In Philip K. Dick’s novel, “Do Androids Dream of Electric Sheep?“–better known for its 1982 Blade Runner film adaptation–the title refers to the empathetic aspect of humans for animals that Androids lack. As our devices and the algorithm gets closer to replicating our brains and appearance the novel explores deep ethical questions arise about what is human and therefore how they should be treated. I won’t take the tangent, but it’s worth giving the nod to how this line of thinking relates to current debates around equality working its way through the courts today in California. Back to the post at hand, there’s a genius and an irony to Google’s novel reference through the Android name in their development for our most personal, connected devices–the mobile platform. Unlike our PCs and web browsers where we taught/teach the search algorithm mainly through intent (search) and behaviors (clicks) billions of times a day, on mobile we begin to expose more of us to the algorithm. In our voice inflections and dialects combined with our location, calendars and real-life friends, expressed in time on the phone and in person, we’re teaching the algorithm our more intimate aspects of those people, places and things we care about most. The mobile platform is a feeder system of millions of devices serving billions of transactions/interactions into a smarter and more intuitive cloud-based algorithm. So, perhaps in time Androids will dream and awake.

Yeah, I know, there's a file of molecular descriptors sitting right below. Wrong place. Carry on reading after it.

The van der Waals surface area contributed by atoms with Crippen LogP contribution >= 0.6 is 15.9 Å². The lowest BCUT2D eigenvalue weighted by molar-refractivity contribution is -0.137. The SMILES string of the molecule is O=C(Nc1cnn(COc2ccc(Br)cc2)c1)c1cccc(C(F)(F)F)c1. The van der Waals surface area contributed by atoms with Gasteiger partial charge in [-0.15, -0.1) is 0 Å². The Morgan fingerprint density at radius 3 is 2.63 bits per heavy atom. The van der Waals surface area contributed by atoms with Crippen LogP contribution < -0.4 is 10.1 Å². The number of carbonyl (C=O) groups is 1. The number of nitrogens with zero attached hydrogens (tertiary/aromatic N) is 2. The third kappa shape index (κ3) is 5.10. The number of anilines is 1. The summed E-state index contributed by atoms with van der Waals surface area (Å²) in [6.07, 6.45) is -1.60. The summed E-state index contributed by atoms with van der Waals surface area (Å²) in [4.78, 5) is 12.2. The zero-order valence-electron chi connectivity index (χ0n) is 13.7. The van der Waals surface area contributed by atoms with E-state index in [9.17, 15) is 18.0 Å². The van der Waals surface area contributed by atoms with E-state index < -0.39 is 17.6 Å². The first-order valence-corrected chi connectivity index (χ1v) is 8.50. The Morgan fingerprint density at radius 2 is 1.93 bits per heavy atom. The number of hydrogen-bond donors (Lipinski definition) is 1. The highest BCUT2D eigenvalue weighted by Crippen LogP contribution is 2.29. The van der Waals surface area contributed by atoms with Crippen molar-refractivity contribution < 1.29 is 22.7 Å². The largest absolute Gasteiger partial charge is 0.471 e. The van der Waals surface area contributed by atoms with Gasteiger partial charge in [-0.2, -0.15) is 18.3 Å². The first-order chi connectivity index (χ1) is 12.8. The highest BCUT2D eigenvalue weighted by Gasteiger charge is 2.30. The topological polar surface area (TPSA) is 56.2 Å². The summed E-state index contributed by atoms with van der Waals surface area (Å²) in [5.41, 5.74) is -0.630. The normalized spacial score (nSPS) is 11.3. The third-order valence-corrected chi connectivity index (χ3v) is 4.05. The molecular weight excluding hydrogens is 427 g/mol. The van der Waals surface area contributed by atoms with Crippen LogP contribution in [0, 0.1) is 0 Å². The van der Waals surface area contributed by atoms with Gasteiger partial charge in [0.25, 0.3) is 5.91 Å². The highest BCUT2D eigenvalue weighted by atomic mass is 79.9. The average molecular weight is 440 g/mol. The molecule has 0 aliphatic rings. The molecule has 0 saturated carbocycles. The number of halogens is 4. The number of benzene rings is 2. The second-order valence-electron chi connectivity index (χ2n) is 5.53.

In the meantime enjoy snacking on this teaser video for the new Samsung Android-based Galaxy Tab tablet debuting in Europe next month:

Ben and Jerry’s Killer Facebook Ad Integration

Facebook Election '08 Application/PageCheck out this page. It’s content right? This is the Election ’08 page on Facebook.